By Lawrence Hurley
WASHINGTON (Reuters) - The legal fight over whether transgender people can use public bathrooms that reflect their gender identity is set to reach the U.S. Supreme Court for the first time on Wednesday in a case involving a Virginia high school student who was born a girl but now identifies as male.
The Gloucester County School Board has lost its fight in lower courts to prevent Gavin Grimm, 17, from using the boys' bathroom while litigation continues.
The board is expected to file an emergency application with the Supreme Court on Wednesday seeking to block a lower court's injunction requiring it to allow Grimm to use the boys' bathroom, according to Kyle Duncan, one of the school board's lawyers.
The move comes after a federal appeals court on Tuesday refused to put the injunction on hold.
The school board is expected to ask Chief Justice John Roberts, who has responsibility for emergency actions that arise from the regional federal appeals court that covers Virginia, to grant a stay of the injunction. Roberts could act alone or refer the matter to all eight justices. Five votes are need to grant a stay application.
The American Civil Liberties Union had sued on behalf of Grimm to challenge the school board's bathroom policy, which requires transgender students to use alternative restroom facilities.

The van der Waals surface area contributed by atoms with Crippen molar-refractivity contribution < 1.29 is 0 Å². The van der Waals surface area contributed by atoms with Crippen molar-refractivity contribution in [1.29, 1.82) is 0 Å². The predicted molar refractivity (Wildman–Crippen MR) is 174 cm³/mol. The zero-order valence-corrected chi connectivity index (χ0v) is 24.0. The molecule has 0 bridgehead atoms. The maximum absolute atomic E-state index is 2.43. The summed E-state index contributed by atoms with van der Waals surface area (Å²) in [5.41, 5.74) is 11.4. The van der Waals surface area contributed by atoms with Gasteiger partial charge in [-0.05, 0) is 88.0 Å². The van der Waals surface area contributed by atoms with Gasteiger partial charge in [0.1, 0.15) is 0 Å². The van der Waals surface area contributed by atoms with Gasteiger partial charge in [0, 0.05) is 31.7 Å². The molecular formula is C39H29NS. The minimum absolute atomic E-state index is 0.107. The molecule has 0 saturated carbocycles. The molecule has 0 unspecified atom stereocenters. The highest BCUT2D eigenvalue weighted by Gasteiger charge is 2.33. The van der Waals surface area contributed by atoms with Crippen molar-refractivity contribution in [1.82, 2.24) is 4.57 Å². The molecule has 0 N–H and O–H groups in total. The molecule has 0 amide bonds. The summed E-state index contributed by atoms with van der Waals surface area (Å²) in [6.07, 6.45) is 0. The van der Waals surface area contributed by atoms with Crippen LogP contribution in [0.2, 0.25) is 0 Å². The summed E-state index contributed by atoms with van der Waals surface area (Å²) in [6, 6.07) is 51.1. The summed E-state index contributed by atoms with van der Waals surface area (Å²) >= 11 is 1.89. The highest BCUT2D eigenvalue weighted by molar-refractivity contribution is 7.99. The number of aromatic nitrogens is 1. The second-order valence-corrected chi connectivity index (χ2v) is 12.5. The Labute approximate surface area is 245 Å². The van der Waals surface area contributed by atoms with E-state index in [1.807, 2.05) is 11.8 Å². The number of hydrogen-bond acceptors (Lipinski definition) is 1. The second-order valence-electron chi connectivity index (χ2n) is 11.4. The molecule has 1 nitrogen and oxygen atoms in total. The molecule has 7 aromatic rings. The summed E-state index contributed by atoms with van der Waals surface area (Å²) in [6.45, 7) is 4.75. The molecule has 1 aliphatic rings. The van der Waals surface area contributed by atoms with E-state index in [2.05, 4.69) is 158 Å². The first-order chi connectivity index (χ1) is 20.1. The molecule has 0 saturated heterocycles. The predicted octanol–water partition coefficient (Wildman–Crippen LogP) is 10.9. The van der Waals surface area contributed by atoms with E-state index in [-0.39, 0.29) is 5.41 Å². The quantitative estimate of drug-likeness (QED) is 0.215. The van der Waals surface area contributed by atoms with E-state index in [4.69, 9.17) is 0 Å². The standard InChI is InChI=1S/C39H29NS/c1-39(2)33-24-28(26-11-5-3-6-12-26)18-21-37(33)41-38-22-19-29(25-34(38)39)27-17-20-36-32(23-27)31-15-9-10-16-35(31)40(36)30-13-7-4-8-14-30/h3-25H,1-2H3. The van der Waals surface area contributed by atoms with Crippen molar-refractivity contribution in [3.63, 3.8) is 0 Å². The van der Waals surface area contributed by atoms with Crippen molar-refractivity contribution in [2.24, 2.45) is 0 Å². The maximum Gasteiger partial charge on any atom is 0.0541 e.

The April ruling by the Richmond, Virginia-based 4th U.S. Circuit Court of Appeals in favor of Grimm was the first by an appeals court to find that transgender students are protected under federal laws that bar sex-based discrimination.
Transgender rights have become an increasing divisive issue in the United States, and the issue of the use of public bathrooms has been a key part of the controversy. Some conservative states sought to require people to use bathrooms that reflect their gender at birth.
The Obama administration issued a directive in May telling public schools to allow transgender students to use bathrooms that correspond to their gender identity or risk losing federal funding. So far, 23 states have sued to block the directive.
Separately, the Justice Department sued North Carolina in May over a state law requiring people to use public bathrooms that correspond to the sex on their birth certificates.
The Obama administration's May letter said transgender people are protected by prohibitions on sex discrimination in Title VII of the Civil Rights Act of 1964, which applies to employment, and Title IX of the Education Amendments of 1972, which applies to federally funded schools.
(Reporting by Lawrence Hurley; Additional reporting by Daniel Wiessner; Editing by Will Dunham)